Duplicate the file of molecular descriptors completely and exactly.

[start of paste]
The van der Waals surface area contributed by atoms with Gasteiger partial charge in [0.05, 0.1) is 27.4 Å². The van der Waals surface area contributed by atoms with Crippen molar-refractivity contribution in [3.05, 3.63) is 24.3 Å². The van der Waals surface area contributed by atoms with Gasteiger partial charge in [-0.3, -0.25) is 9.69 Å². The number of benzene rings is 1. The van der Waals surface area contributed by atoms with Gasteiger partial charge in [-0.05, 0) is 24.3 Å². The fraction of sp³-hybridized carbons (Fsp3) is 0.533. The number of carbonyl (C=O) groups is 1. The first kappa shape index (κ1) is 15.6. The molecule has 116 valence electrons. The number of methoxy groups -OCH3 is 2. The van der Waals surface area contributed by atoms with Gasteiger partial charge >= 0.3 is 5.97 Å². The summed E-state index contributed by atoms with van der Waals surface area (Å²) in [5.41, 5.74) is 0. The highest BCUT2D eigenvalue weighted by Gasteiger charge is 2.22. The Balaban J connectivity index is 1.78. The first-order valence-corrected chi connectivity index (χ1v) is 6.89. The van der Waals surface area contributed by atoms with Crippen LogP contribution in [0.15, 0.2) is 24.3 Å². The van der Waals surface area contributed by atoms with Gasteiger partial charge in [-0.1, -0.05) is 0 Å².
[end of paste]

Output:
The van der Waals surface area contributed by atoms with Gasteiger partial charge in [0.05, 0.1) is 27.4 Å². The van der Waals surface area contributed by atoms with Crippen molar-refractivity contribution in [3.05, 3.63) is 24.3 Å². The van der Waals surface area contributed by atoms with Gasteiger partial charge in [-0.3, -0.25) is 9.69 Å². The number of benzene rings is 1. The van der Waals surface area contributed by atoms with Gasteiger partial charge in [-0.05, 0) is 24.3 Å². The fraction of sp³-hybridized carbons (Fsp3) is 0.533. The number of carbonyl (C=O) groups is 1. The first kappa shape index (κ1) is 15.6. The molecule has 116 valence electrons. The number of methoxy groups -OCH3 is 2. The van der Waals surface area contributed by atoms with Gasteiger partial charge >= 0.3 is 5.97 Å². The summed E-state index contributed by atoms with van der Waals surface area (Å²) in [5.41, 5.74) is 0. The highest BCUT2D eigenvalue weighted by Gasteiger charge is 2.22. The Balaban J connectivity index is 1.78. The first-order valence-corrected chi connectivity index (χ1v) is 6.89. The van der Waals surface area contributed by atoms with Crippen LogP contribution in [0.15, 0.2) is 24.3 Å². The van der Waals surface area contributed by atoms with Gasteiger partial charge in [-0.1, -0.05) is 0 Å².